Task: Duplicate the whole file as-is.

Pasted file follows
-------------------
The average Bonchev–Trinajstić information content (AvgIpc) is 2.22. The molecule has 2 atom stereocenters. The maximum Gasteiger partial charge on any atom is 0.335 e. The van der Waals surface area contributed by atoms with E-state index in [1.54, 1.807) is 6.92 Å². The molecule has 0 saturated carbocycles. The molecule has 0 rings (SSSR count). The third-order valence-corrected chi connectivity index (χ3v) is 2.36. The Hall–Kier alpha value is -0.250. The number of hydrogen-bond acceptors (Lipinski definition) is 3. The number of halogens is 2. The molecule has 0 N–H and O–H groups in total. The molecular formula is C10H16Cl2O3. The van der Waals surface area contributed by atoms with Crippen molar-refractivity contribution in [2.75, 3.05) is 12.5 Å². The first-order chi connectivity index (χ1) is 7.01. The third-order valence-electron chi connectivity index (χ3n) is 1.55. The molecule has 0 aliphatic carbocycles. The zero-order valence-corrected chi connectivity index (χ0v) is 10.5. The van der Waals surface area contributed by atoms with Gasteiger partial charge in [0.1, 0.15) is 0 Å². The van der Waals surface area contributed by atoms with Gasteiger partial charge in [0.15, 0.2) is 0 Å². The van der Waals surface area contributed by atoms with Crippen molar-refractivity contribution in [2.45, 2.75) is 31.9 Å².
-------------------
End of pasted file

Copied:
The average Bonchev–Trinajstić information content (AvgIpc) is 2.22. The molecule has 2 atom stereocenters. The maximum Gasteiger partial charge on any atom is 0.335 e. The van der Waals surface area contributed by atoms with E-state index in [1.54, 1.807) is 6.92 Å². The molecule has 0 saturated carbocycles. The molecule has 0 rings (SSSR count). The third-order valence-corrected chi connectivity index (χ3v) is 2.36. The Hall–Kier alpha value is -0.250. The number of hydrogen-bond acceptors (Lipinski definition) is 3. The number of halogens is 2. The molecule has 0 N–H and O–H groups in total. The molecular formula is C10H16Cl2O3. The van der Waals surface area contributed by atoms with Crippen molar-refractivity contribution in [2.75, 3.05) is 12.5 Å². The first-order chi connectivity index (χ1) is 7.01. The third-order valence-electron chi connectivity index (χ3n) is 1.55. The molecule has 0 aliphatic carbocycles. The zero-order valence-corrected chi connectivity index (χ0v) is 10.5. The van der Waals surface area contributed by atoms with Gasteiger partial charge in [0.1, 0.15) is 0 Å². The van der Waals surface area contributed by atoms with Gasteiger partial charge in [0.15, 0.2) is 0 Å². The van der Waals surface area contributed by atoms with Crippen molar-refractivity contribution in [2.45, 2.75) is 31.9 Å².